Historic Retaining Wall

Re: Historic Retaining Wall

Postby MacadamB53 » Thu Apr 02, 2015 12:12 am

arborlad wrote:
MacadamB53 wrote:Hi stu,

if I own the land on which the wall stands and it retains my land and I leave the wall to fall into a state of disrepair then so what?
if I own the land on which the wall stands and my neighbour's land benefits from some support and I leave the wall to fall into a state of disrepair then so what?

I am liable for any trespass or damage caused by my collapsed wall (and land if mine was retained) but nothing more.

Kind regards, Mac



You've failed to grasp who lowered or raised what, plus whatever right of support they may have had.

Hi arborlad,

just because I don't mention something please do not presume I don't grasp it.

mentioning who raised or lowered their land isn't going to mean either party MUST maintain the wall.

Kind regards, Mac
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Re: Historic Retaining Wall

Postby Geometer » Thu Apr 02, 2015 12:32 am

MacadamB53 wrote: Hi Geometer,

any right to support comes with an ancillary right to maintain - so if the wall starts crumbling and you want to keep benefiting then you can repair - you cannot, however, demand that your neighbour do it for you.
OK, I see what you mean. I'll have to think about that.

MacadamB53 wrote:the Wikipedia content about pounds in England does not corroborate you're claim:

"By the 16th century most villages and townships would have had a pound. Most of what remains today would date from the 16th and 17th centuries."

Kind regards, Mac

It does, unless you're postulating that every pound built post-C17 was systematically destroyed within 300 years of its construction, while every pound built pre-C17 was subject merely to the normal ravages of time.
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Re: Historic Retaining Wall

Postby MacadamB53 » Thu Apr 02, 2015 12:46 am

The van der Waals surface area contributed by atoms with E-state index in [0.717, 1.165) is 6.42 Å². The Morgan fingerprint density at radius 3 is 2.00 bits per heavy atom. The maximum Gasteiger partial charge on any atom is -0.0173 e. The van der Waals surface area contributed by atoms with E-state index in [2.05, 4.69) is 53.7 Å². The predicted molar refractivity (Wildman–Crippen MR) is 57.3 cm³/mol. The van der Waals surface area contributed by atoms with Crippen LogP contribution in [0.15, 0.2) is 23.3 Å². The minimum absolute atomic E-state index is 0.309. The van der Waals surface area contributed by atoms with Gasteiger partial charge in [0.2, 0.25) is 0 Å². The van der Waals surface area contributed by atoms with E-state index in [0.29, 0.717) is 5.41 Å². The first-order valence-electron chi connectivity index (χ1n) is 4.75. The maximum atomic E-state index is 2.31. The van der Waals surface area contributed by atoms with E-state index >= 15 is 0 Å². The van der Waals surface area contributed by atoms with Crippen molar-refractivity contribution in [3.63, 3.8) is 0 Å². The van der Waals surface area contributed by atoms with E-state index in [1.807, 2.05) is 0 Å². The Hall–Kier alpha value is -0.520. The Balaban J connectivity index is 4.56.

Hi Geometer,

I wasn't doing the postulating, but heyho.

all we know is that, according to Wikipedia:

1. most pounds that haven't been demolished were built in the 16th or 17th century - we have NO idea why these particular pounds have not been destroyed or what proportion of the total they represent.
2. most townships and villages in 16th century England had a pound - we have NO idea whether once a township or village had itself a pound that was it - no change of location, no alterations, no additional pounds built later

basically, you'd need to know the number of pounds that had ever been built and when they were built - which is what you seemed to have knowledge of: "Most village pounds were built in the 16th and 17th centuries".

Kind regards, Mac
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Re: Historic Retaining Wall

Postby Geometer » Thu Apr 02, 2015 6:20 pm

MacadamB53 wrote:Hi Geometer,

basically, you'd need to know the number of pounds that had ever been built and when they were built -
Kind regards, Mac

No, you don't need to know those things. All you need is some knowledge of the history of the English countryside, some understanding of the basic principles of landscape archaeology, and the ability to make logical deductions based on those principles and the available evidence.

One of the fundamental, axiomatic, principles of archaeology is that the older a structure is, the less likely its survival into modern times. The corollary of this is that the more recently a structure is built, the more likely it is to survive.

If, as you're hypothesising, the practice of pound-building continued into the C18/C19 on a scale in any way comparable to that of the previous 4 or 5 centuries, then logic dictates that a significant proportion of these later pounds would still be in existence - not necessarily more than survive from C16/C17, but a greater proportion of those built in that period. The fact that "most" survivals are from the C16/C17 implies that few, at best, survive from C18/C19, which in turn implies that significantly fewer, if any, were built.

"Implication" is not the same as "proof", I'll grant you, but if a significant number of pounds were actually built post-C17, then there has to be a reason why so few survive today. At the very least, it's a statistical anomaly that bears further investigation; at the most, it's a previously unrecognised phenomenon unprecedented in both the historical and the archaeological records.